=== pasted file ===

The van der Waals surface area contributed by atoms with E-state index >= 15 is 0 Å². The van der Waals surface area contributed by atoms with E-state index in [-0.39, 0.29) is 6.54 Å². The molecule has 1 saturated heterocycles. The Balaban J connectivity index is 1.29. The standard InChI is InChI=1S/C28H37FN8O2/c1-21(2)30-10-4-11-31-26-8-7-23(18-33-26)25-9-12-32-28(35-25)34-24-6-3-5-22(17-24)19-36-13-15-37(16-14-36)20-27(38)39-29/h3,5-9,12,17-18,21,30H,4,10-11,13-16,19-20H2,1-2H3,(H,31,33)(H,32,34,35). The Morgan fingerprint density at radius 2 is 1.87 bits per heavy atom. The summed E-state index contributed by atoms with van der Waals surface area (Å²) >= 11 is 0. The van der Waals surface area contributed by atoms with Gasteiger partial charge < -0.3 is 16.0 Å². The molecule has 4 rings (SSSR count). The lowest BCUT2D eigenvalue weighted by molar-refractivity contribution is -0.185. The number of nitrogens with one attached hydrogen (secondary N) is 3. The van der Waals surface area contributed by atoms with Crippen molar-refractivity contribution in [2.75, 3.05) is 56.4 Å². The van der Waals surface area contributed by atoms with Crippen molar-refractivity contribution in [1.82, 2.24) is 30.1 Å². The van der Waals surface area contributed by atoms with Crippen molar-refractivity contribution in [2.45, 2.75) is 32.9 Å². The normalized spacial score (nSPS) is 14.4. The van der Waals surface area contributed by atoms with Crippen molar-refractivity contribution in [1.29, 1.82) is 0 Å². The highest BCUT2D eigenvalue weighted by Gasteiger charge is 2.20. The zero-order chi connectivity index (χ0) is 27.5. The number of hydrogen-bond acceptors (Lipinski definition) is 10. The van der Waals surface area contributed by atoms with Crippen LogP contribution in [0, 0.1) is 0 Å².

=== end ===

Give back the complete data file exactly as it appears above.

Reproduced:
The van der Waals surface area contributed by atoms with E-state index >= 15 is 0 Å². The van der Waals surface area contributed by atoms with E-state index in [-0.39, 0.29) is 6.54 Å². The molecule has 1 saturated heterocycles. The Balaban J connectivity index is 1.29. The standard InChI is InChI=1S/C28H37FN8O2/c1-21(2)30-10-4-11-31-26-8-7-23(18-33-26)25-9-12-32-28(35-25)34-24-6-3-5-22(17-24)19-36-13-15-37(16-14-36)20-27(38)39-29/h3,5-9,12,17-18,21,30H,4,10-11,13-16,19-20H2,1-2H3,(H,31,33)(H,32,34,35). The Morgan fingerprint density at radius 2 is 1.87 bits per heavy atom. The summed E-state index contributed by atoms with van der Waals surface area (Å²) >= 11 is 0. The van der Waals surface area contributed by atoms with Gasteiger partial charge < -0.3 is 16.0 Å². The molecule has 4 rings (SSSR count). The lowest BCUT2D eigenvalue weighted by molar-refractivity contribution is -0.185. The number of nitrogens with one attached hydrogen (secondary N) is 3. The van der Waals surface area contributed by atoms with Crippen molar-refractivity contribution in [2.75, 3.05) is 56.4 Å². The van der Waals surface area contributed by atoms with Crippen molar-refractivity contribution in [1.82, 2.24) is 30.1 Å². The van der Waals surface area contributed by atoms with Crippen molar-refractivity contribution in [2.45, 2.75) is 32.9 Å². The normalized spacial score (nSPS) is 14.4. The van der Waals surface area contributed by atoms with Crippen molar-refractivity contribution in [1.29, 1.82) is 0 Å². The highest BCUT2D eigenvalue weighted by Gasteiger charge is 2.20. The zero-order chi connectivity index (χ0) is 27.5. The number of hydrogen-bond acceptors (Lipinski definition) is 10. The van der Waals surface area contributed by atoms with Crippen LogP contribution in [0, 0.1) is 0 Å².